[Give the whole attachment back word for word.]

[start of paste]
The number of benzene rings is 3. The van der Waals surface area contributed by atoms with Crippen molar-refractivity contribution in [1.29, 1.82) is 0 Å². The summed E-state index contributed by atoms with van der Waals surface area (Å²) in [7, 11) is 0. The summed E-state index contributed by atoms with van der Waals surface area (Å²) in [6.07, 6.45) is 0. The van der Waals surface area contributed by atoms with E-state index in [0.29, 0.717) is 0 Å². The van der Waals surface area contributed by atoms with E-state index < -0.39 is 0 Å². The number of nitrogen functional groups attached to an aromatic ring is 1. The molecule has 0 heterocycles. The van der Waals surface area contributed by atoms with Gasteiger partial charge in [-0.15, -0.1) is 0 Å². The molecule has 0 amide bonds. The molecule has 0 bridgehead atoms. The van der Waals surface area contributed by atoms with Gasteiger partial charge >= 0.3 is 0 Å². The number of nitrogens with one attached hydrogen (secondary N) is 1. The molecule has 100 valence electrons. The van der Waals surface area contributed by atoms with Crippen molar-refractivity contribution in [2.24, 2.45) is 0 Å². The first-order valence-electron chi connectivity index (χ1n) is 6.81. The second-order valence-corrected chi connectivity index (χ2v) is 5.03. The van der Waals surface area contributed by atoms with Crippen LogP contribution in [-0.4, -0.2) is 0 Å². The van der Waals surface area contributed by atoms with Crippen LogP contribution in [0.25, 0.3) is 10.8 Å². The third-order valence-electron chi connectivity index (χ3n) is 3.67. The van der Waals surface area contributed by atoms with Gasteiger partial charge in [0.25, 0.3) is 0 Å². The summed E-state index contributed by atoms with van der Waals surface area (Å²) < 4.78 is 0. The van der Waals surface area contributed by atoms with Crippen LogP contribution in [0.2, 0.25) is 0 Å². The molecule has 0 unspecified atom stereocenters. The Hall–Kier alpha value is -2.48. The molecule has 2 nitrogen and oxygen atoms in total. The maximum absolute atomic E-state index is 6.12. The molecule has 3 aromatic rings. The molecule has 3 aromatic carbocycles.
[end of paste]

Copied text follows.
The number of benzene rings is 3. The van der Waals surface area contributed by atoms with Crippen molar-refractivity contribution in [1.29, 1.82) is 0 Å². The summed E-state index contributed by atoms with van der Waals surface area (Å²) in [7, 11) is 0. The summed E-state index contributed by atoms with van der Waals surface area (Å²) in [6.07, 6.45) is 0. The van der Waals surface area contributed by atoms with E-state index in [0.29, 0.717) is 0 Å². The van der Waals surface area contributed by atoms with E-state index < -0.39 is 0 Å². The number of nitrogen functional groups attached to an aromatic ring is 1. The molecule has 0 heterocycles. The van der Waals surface area contributed by atoms with Gasteiger partial charge in [-0.15, -0.1) is 0 Å². The molecule has 0 amide bonds. The molecule has 0 bridgehead atoms. The van der Waals surface area contributed by atoms with Gasteiger partial charge >= 0.3 is 0 Å². The number of nitrogens with one attached hydrogen (secondary N) is 1. The molecule has 100 valence electrons. The van der Waals surface area contributed by atoms with Crippen molar-refractivity contribution in [2.24, 2.45) is 0 Å². The first-order valence-electron chi connectivity index (χ1n) is 6.81. The second-order valence-corrected chi connectivity index (χ2v) is 5.03. The van der Waals surface area contributed by atoms with Crippen LogP contribution in [-0.4, -0.2) is 0 Å². The van der Waals surface area contributed by atoms with Crippen LogP contribution in [0.25, 0.3) is 10.8 Å². The third-order valence-electron chi connectivity index (χ3n) is 3.67. The van der Waals surface area contributed by atoms with Gasteiger partial charge in [0.25, 0.3) is 0 Å². The summed E-state index contributed by atoms with van der Waals surface area (Å²) < 4.78 is 0. The van der Waals surface area contributed by atoms with Crippen LogP contribution in [0.2, 0.25) is 0 Å². The molecule has 0 unspecified atom stereocenters. The Hall–Kier alpha value is -2.48. The molecule has 2 nitrogen and oxygen atoms in total. The maximum absolute atomic E-state index is 6.12. The molecule has 3 aromatic rings. The molecule has 3 aromatic carbocycles.